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New year, same story as five turnovers doom Hokies in season-opening loss
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New year, same story as five turnovers doom Hokies in season-opening loss


CHESTNUT HILL, Mass. — Virginia Tech carried some heavy weight into this past offseason: the burden of turning in the program’s first losing season since 1992, a 6-7 campaign undercut by an inexperienced defense, an ineffective running game and internal chemistry issues.

This year, the Hokies said, would be different. The defense had some experience, the run game had some potential, and the players who fractured the locker room were no longer on the team.

And 2019 may still be different — one clunky, discouraging opener doesn’t make a season — but for one afternoon at Boston College, the problems of last year and the questions that Tech was supposed to have addressed all offseason took the spotlight again.

There were missed coverages in the secondary by still-young and mostly unproven cornerbacks. There was shoddy offensive line play, both in protection in the pass game and in establishing a run game. The defensive line didn’t get much pressure on Eagles quarterback Anthony Brown.

Mix in the usual first-game slop — Tech committed five turnovers which led to 14 points — and the Hokies’ season-opening 35-28 loss didn’t do much to put 2018 behind this club.

“We can’t let this define us,” sophomore tight end James Mitchell said after the Hokies lost their opener for the first time in Justin Fuente’s four seasons coach.

The good news for this team, one that still has at least 11 more games to play and doesn’t need to let one road loss ring the panic alarm, is that there was plenty on display in Chestnut Hill on Saturday that is correctable, especially on the defensive side.

In fact, longtime defensive coordinator Bud Foster, who is retiring after the season, said the team had made strides in practice that didn’t show up on game day.

“That wasn’t the same group that practiced and how they performed,” Foster said. “You saw how we played the second half was kind of what I was hoping we’d play the entire game. We settled down and got our composure. Sometimes that happens in the first ball game.”

In the first half, the problems showed up early, with Boston College (1-0, 1-0 ACC) targeting Tech’s cornerbacks.

Senior Jovonn Quillen got the start and couldn’t keep up with BC freshman Zay Flowers, who got behind him for a 33-yard touchdown that put the Eagles up 7-0 with 12:01 left in the first quarter. (Quillen later was injured and spent the second half on the sideline on crutches.)

On the Eagles’ next possession, Brown — feeling no pressure from the Hokies’ defensive line — eventually found Kobay White, who beat Caleb Farley, for a 56-yard gain. BC failed to cash in when Aaron Boumehri missed a 38-yard field goal.

Foster said he tried to get his corners to give more cushion to the BC receivers, to play off them to protect from the deep passes that were going over their heads, but the group was slow to adjust.

Tech allowed 76 total yards and one touchdown after half time.

The Hokies proved resilient but overmatched as they fought to stay in their opener. Quarterback Ryan Willis threw four touchdowns, but also three interceptions and lost a fumble.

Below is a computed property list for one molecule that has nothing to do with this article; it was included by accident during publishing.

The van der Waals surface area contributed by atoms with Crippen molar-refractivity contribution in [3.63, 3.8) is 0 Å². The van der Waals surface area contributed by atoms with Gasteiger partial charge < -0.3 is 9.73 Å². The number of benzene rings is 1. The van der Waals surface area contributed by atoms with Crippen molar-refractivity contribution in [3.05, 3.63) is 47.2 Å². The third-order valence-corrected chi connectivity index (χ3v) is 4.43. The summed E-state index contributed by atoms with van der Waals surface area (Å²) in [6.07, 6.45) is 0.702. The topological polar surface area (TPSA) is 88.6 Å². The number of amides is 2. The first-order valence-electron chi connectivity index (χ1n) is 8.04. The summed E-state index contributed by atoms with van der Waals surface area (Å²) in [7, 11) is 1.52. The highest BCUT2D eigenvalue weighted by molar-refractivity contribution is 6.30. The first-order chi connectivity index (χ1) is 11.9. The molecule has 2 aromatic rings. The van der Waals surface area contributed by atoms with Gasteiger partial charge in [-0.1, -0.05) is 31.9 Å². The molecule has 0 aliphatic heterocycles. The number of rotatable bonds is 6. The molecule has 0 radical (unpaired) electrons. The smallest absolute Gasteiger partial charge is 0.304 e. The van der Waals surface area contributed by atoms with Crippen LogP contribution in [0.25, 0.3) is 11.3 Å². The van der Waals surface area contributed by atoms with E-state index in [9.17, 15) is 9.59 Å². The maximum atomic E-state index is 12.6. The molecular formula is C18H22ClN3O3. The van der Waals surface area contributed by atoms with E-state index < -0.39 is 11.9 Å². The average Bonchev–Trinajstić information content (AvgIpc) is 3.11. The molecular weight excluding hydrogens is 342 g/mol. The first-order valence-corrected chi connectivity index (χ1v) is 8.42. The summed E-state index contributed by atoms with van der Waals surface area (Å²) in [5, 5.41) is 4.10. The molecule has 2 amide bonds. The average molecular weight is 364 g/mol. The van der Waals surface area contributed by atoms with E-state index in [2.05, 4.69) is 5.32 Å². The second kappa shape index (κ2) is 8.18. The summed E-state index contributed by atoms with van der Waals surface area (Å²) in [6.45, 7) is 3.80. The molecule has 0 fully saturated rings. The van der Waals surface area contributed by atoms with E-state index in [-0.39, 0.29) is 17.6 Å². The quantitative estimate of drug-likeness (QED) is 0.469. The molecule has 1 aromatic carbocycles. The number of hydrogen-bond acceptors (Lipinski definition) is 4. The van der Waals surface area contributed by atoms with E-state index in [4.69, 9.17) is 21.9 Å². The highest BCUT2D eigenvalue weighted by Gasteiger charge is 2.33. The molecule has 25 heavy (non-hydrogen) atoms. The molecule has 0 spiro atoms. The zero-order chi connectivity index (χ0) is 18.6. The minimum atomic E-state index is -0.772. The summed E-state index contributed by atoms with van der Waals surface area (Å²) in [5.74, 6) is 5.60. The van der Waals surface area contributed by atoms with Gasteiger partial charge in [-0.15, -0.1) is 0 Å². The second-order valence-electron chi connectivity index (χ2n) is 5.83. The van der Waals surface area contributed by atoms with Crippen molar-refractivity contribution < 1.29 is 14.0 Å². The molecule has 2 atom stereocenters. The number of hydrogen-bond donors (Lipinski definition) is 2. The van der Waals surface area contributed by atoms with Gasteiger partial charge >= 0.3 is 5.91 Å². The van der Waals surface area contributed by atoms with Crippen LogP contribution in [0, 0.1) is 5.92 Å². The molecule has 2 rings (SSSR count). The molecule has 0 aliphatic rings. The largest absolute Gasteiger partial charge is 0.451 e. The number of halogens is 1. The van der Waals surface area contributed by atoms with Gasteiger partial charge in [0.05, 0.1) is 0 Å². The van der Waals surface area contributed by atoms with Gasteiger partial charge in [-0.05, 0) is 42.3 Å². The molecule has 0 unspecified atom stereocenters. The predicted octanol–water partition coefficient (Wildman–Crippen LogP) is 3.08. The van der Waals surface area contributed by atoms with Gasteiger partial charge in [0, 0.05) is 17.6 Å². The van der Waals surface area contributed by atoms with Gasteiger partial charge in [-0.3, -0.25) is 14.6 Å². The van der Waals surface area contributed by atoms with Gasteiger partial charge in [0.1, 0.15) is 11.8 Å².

“We got to be better than that,” Fuente said. “We’ve got to be more disciplined.”

The running game never got in gear, although true freshman back Keshawn King looked capable of being a major contributor this season. Young receivers such as Robinson and Kaleb Smith and James Mitchell proved to be effective weapons. The Tech defense rotated at least nine linemen and didn’t allow BC star running back A.J. Dillon to have a monster game.

The Hokies (0-1, 0-1) held Dillon to 81 yards on 20 carries, including a 17-yard touchdown that tied the game 14-14 in the second quarter.

But Tech allowed 356 total yards in the first half and sacked Brown only once in the contest.

Yes, the Hokies’ problems were as familiar as they are fixable. The Hokies’ schedule does offer a measure of relief, with home games against Old Dominion and Furman the next two weekends.

The 2019 season has just begun. One ragged opener doesn’t make a team’s year. But this one left plenty of questions.

Virginia Tech 7 7 7 7 — 28

Boston 7 21 0 7 — 35

First Quarter

BC—Flowers 33 pass from An.Brown (Boumerhi kick), 12:01

VT—Grimsley 55 pass from Willis (B.Johnson kick), 4:43

Second Quarter

VT—T.Robinson 20 pass from Willis (B.Johnson kick), 11:29

BC—Dillon 17 run (Boumerhi kick), 7:58

BC—White 17 pass from An.Brown (Boumerhi kick), 6:20

BC—An.Brown 28 run (Boumerhi kick), 2:15

Third Quarter

VT—Mitchell 11 pass from Willis (B.Johnson kick), 3:09

Fourth Quarter

BC—Bailey 1 run (Boumerhi kick), 7:53

VT—K.Smith 11 pass from Willis (B.Johnson kick), 2:13



First downs 29 18

Rushes-yards 42-98 48-157

Passing 344 275

Comp-Att-Int 29-47-3 15-27-1

Return Yards 72 78

Punts-Avg. 6-41.66 6-37.0

Fumbles-Lost 2-2 2-0

Penalties-Yards 4-20 6-32

Time of Possession 33:58 26:02


RUSHING—Virginia Tech, King 10-33, McClease 11-32, Holston 4-15, Willis 13-13, Turner 1-7, Debose 2-4, (Team) 1-(minus 6). Boston, Dillon 23-81, Bailey 12-38, Flowers 3-25, An.Brown 5-15, Richardson 1-2, (Team) 4-(minus 4).

PASSING—Virginia Tech, Willis 29-47-3-344. Boston, White 0-1-1-0, An.Brown 15-26-0-275.

RECEIVING—Virginia Tech, T.Robinson 6-72, Turner 5-49, Grimsley 4-98, K.Smith 4-62, Keene 4-13, Mitchell 2-22, Belmar 2-19, McClease 1-6, King 1-3. Boston, Long 4-53, White 3-73, Flowers 2-91, Idrizi 2-20, Bailey 1-27, Dillon 1-9, Burt 1-3, Glines 1-(minus 1).

MISSED FIELD GOALS—Boston, Boumerhi 38.

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